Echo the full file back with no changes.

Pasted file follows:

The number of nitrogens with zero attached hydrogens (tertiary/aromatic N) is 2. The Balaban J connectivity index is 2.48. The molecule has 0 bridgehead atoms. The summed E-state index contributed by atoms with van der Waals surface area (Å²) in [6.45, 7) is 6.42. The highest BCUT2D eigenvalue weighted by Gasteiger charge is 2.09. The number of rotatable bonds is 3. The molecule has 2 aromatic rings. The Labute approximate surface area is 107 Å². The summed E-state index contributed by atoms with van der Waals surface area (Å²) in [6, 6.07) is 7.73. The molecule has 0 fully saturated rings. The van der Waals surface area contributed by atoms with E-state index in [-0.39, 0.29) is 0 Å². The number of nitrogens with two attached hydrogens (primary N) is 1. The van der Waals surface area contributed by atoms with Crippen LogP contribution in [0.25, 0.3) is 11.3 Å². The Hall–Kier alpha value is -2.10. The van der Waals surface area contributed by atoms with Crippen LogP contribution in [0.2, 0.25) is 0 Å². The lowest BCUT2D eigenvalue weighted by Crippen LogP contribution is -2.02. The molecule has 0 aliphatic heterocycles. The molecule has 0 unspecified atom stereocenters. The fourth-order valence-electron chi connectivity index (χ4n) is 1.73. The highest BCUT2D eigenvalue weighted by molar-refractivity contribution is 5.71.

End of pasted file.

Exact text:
The number of nitrogens with zero attached hydrogens (tertiary/aromatic N) is 2. The Balaban J connectivity index is 2.48. The molecule has 0 bridgehead atoms. The summed E-state index contributed by atoms with van der Waals surface area (Å²) in [6.45, 7) is 6.42. The highest BCUT2D eigenvalue weighted by Gasteiger charge is 2.09. The number of rotatable bonds is 3. The molecule has 2 aromatic rings. The Labute approximate surface area is 107 Å². The summed E-state index contributed by atoms with van der Waals surface area (Å²) in [6, 6.07) is 7.73. The molecule has 0 fully saturated rings. The van der Waals surface area contributed by atoms with E-state index in [-0.39, 0.29) is 0 Å². The number of nitrogens with two attached hydrogens (primary N) is 1. The van der Waals surface area contributed by atoms with Crippen LogP contribution in [0.25, 0.3) is 11.3 Å². The Hall–Kier alpha value is -2.10. The van der Waals surface area contributed by atoms with Crippen LogP contribution in [0.2, 0.25) is 0 Å². The lowest BCUT2D eigenvalue weighted by Crippen LogP contribution is -2.02. The molecule has 0 aliphatic heterocycles. The molecule has 0 unspecified atom stereocenters. The fourth-order valence-electron chi connectivity index (χ4n) is 1.73. The highest BCUT2D eigenvalue weighted by molar-refractivity contribution is 5.71.